Don’t underrate the importance of the Company Christmas Party
“The best ever work Christmas parties were the ones at your company” someone said to me recently. “They were brilliant and nothing since has been able to compare.”
- Don’t bother if you’re a misery guts. If that’s you, no matter what you do for your Company Christmas Party, you’re on an uphill battle to make it truly successful. In fact don’t waste your time, because you won’t.
- Do grab the moment. It’s a chance to get everyone together, to show mutual respect and gratitude, to lay the foundations for building great teamwork, for reinforcing your culture. So never feel ‘it’s something you have to do’ – grab it as a fantastic annual opportunity to further develop a wonderful business.
- Don’t do it in February. Or January. Come on, it’s a Christmas party. Get your act together and plan it well in advance.
- Do invite partners, spouses, boy/girl friends. If your business expects a lot from its people, then their work life will impact on their non-work life. I reckon it’s important to include ‘other halves’ to give them the opportunity to meet their partner’s work colleagues, and to give you the opportunity to meet them, to thank them (without being obsequious), and to simply include them in the celebration. So that no-one feels left out, make sure that there’s the option to bring a friend as an alternative.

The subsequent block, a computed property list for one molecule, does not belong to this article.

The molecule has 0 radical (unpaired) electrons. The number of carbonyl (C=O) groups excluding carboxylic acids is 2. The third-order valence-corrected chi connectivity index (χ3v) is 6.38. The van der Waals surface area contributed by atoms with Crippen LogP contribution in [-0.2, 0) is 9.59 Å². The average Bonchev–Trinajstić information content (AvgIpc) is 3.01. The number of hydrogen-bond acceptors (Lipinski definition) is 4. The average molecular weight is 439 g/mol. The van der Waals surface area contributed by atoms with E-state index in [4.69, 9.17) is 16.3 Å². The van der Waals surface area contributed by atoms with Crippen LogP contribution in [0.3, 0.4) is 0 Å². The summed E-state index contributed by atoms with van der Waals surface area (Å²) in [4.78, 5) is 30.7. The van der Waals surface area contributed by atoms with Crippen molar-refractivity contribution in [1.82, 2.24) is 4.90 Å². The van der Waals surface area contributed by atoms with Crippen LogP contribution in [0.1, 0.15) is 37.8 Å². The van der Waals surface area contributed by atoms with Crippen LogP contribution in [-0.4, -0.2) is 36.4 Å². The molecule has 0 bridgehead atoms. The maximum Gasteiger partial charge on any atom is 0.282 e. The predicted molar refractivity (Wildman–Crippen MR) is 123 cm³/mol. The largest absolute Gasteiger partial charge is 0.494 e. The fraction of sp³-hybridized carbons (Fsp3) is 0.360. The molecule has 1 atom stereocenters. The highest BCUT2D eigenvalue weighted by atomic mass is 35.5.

- Don’t expect a financial contribution. This is an ROI issue. A few £000 spent on a great party will pay back tens if not hundreds of times over. And the moment you ask for money, you’ll be changing the whole ethos of the event.
- Do create a seating plan. Mix people around and, if you can get away with it, don’t sit people next to their partner/guest. This stimulates conversation and breaks down barriers. Do this for each course so that there’s a completely different plan each time. With the final course, put partners/guests near to the person they came with.
- Don’t do speeches. Unless you’re amazingly entertaining (and it’s not just you that thinks so), speeches are not what people have come for; it’s conventional and it’s usually boring. A quick ‘thank you for coming, have a great night’ will suffice.
- Do an act. If you’re up for it, and preferably you can get the involvement of at least one other senior person, do something that will amuse and people will remember (for positive not negative reasons). This must be planned well in advance and practised thoroughly.
- Don’t judge. It’s essential that everyone can let their hair down and have a great time together. Your Christmas party should be a leveller, where people can be themselves, respect each other and enjoy one another’s company.
- Do have fun. Make sure you get around and meet people, show warmth, be you, be human. Creating good relationships isn’t rocket science and fundamentally it’s about being you, being interested in others and showing respect.